Eye Splice

Eye Splice

Rope Splicing

There are a number of different ways of Rope Splicing. In this particular post I will be demonstrating how to put and Eye Splice into a three strand rope. However if you are looking for alternative then click on Rope Splicing to see other forms of splicing.

Eye Splice 3 Strand Rope

The strongest way of putting a loop into the end of a rope is to put in an eye splice. If you take a look at the Strength of Knot Chart you will see just how high the Eye Splice ranks in terms of strength. Providing that you want to put a permanent eye in the end of the rope, then eye splice is perfect for this job.

Swedish Fid for Splicing Rope

How to Eye Splice a Rope

Putting in eye splice into a rope is not too difficult. The hardest part is ensuring that the three strands are correctly aligned against the adjacent part of the rope. I personally start with the middle strand and tuck that under the top strand of the adjacent part of rope. I then struck the left-hand strand, turn the work over and took the right hand strand. Once all three strands have been tucked, I then rotate the rope to ensure that all three strands are exciting the rope at equal points.

How Many Tucks when Splicing a Rope

When you want to splice a rope, one thing to consider is how many tucks do you require? If you are splicing using natural fibre rope, then the recommended amount of tucks is a minimum of 3. When splicing with synthetic rope, then the minimum amount of tucks should be 5. The problem with synthetic rope is that it can be rather slippery, so the extra tucks are needed to to ensure that the eye splice does not fail.

Another thing to consider is the actual loading on the eye splice. Once again the actual tucks should be increased again.

At first, you may consider the eye splice a little bit daunting, once you have completed your first one, you will find it a doddle.

How to Eye Splice a Rope Video

Eye Splicing a Rope

Splicing Handbook, Techniques for Modern and Traditional Ropes
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The Sailor’s Eye Splice

Sailor's Eye Splice
Sailor’s Eye Splice ABoK 2725

This is what Ashley’s Book of Knots says about the Sailor’s Eye Splice: “2725. The Sailor’s Eye Splice. Form the eye and spread the strands away from you fanwise, placing them against the rope where it is to be entered. Untwist the rope one half turn, open the top or center bight with a small fid, and stick the center strand under the center bight from right to left, then stick the left strand under the next bight to the left in the same direction and lastly stick the right strand, from right to left, under the remaining bight. After this, tuck all strands once more, over one and under one. Trim the ends at a length equal to one diameter of the rope. “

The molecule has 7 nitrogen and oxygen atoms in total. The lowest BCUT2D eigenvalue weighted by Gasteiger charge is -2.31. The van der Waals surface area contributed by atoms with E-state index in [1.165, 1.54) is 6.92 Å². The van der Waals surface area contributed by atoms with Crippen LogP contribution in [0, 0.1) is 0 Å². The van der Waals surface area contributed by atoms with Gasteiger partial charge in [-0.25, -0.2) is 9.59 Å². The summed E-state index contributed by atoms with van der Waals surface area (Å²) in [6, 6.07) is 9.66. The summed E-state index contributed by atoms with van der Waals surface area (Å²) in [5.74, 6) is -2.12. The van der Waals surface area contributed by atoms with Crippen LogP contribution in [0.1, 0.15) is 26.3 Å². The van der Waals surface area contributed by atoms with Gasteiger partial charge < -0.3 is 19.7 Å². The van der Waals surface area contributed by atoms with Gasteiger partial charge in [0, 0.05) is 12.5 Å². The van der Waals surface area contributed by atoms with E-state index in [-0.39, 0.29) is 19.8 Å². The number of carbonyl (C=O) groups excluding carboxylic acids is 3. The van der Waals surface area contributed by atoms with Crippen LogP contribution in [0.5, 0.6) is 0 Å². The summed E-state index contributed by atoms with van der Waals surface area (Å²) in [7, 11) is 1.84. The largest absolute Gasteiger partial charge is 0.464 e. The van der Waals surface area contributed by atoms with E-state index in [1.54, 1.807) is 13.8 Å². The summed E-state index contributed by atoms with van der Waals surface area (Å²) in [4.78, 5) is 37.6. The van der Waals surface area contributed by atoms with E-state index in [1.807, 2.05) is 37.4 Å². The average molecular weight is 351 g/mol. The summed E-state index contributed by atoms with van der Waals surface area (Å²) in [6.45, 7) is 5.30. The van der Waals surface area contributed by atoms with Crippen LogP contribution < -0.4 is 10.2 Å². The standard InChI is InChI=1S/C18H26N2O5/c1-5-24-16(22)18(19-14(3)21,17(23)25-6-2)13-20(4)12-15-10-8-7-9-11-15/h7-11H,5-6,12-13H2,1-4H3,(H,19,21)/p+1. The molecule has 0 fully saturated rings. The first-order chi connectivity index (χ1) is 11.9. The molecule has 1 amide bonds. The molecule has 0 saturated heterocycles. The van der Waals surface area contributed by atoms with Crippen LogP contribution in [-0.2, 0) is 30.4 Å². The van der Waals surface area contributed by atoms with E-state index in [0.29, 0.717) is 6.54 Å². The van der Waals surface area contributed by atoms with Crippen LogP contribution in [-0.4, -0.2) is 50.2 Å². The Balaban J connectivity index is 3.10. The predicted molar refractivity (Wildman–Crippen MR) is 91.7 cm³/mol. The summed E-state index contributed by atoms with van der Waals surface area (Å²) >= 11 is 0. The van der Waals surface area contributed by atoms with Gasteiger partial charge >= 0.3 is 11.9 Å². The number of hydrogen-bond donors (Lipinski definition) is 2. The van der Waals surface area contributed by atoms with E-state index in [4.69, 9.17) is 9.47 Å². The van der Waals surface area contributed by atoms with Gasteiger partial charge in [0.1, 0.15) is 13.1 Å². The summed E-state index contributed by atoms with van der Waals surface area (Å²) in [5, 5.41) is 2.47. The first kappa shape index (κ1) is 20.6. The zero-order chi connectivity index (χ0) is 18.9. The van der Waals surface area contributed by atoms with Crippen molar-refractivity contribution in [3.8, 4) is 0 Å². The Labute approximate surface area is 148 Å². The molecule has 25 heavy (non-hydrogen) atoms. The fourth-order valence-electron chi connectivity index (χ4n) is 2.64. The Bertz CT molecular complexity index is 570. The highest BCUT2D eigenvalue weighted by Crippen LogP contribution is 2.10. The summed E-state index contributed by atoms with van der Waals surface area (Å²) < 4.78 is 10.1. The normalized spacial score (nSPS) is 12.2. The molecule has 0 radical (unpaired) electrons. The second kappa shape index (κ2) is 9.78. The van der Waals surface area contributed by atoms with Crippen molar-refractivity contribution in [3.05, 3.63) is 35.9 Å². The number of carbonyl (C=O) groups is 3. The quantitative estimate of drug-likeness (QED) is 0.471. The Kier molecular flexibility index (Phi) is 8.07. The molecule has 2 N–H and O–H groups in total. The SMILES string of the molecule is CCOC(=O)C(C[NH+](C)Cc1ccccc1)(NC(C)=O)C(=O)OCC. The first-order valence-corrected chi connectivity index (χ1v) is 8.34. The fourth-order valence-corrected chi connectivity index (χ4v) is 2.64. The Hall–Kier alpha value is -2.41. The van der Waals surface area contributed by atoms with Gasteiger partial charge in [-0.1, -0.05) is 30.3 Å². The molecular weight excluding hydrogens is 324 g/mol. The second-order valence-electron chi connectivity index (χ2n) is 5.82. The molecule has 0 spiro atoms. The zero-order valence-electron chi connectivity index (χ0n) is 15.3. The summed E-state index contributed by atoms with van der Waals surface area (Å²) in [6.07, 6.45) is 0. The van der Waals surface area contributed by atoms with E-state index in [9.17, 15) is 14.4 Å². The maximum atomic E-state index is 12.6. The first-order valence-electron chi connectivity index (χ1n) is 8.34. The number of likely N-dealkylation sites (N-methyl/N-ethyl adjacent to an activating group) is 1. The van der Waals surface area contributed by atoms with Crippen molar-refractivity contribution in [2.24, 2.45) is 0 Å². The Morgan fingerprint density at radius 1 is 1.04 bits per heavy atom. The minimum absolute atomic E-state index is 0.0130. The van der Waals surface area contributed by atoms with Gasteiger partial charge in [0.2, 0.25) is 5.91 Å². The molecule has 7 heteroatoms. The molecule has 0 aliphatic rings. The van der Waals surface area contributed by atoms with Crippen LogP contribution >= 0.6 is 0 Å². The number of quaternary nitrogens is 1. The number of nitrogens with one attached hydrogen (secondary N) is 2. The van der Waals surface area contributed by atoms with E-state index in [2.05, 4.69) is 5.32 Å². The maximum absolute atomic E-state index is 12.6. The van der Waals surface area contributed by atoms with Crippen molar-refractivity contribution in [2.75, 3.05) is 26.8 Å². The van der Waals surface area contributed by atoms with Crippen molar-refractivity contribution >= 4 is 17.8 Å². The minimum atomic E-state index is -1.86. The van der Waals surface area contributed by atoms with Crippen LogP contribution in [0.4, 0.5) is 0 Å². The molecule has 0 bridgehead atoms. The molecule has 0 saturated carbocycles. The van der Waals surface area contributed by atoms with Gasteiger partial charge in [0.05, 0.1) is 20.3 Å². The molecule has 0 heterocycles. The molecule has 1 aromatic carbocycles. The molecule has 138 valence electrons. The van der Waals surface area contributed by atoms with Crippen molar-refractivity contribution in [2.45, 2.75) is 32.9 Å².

Swedish Fid for Splicing

Often when splicing a rope, as Swedish fid is used to assist in the process. The Swedish Fid is passed under that strands of the main rope, the hollowed out section then allows the loose strand to be easily passed under the main strands:

Swedish Fid
When splicing rope, these are great tools to help you get your strands under the lay of the rope.
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Eye Splice Taper for Decorative Knot Work

If you are making an eye splice for decorative rope work, you may want to have a taper from the eye to the end of the splice. This is achieved by after each tuck, you then can cut away 50% (or more or less) of each strand before the next tuck.

What is an Eye Splice Use For?

If you want to put a permanent loop in the end of a rope, then the Eye Splice will do an excellent job. For decorative rope work it is often tapered; in other words some of the strands are removed after each tuck. (Remember, tapering can reduce the integrity of the Eye Splice!)

How Strong is an Eye Splice?

Of all the the methods of putting a loop in the end of a rope, the Eye Splice is probably the strongest way of adding a loop to the end of a rope. You may also be interested in the Knot Strength Chart on this site.


Eye Splice — 4 Comments

  1. That was great! I’ve been splicing for 40yrs but always need a refresher on the last strand which sometimes looks odd on a thimble. Good instruction in the video. Thanks! Scott

  2. Hi. Thanks for the article. I have some limited experience of making what my book calls the “common eye splice” but I’m curious if the ‘sailors eye splice” is different or just another name for the same thing.
    I can’t see an obvious difference but as I say I’m not very experienced, so that’s not saying much!

    Is there a difference?

  3. Pingback: How to Make a Bell Rope

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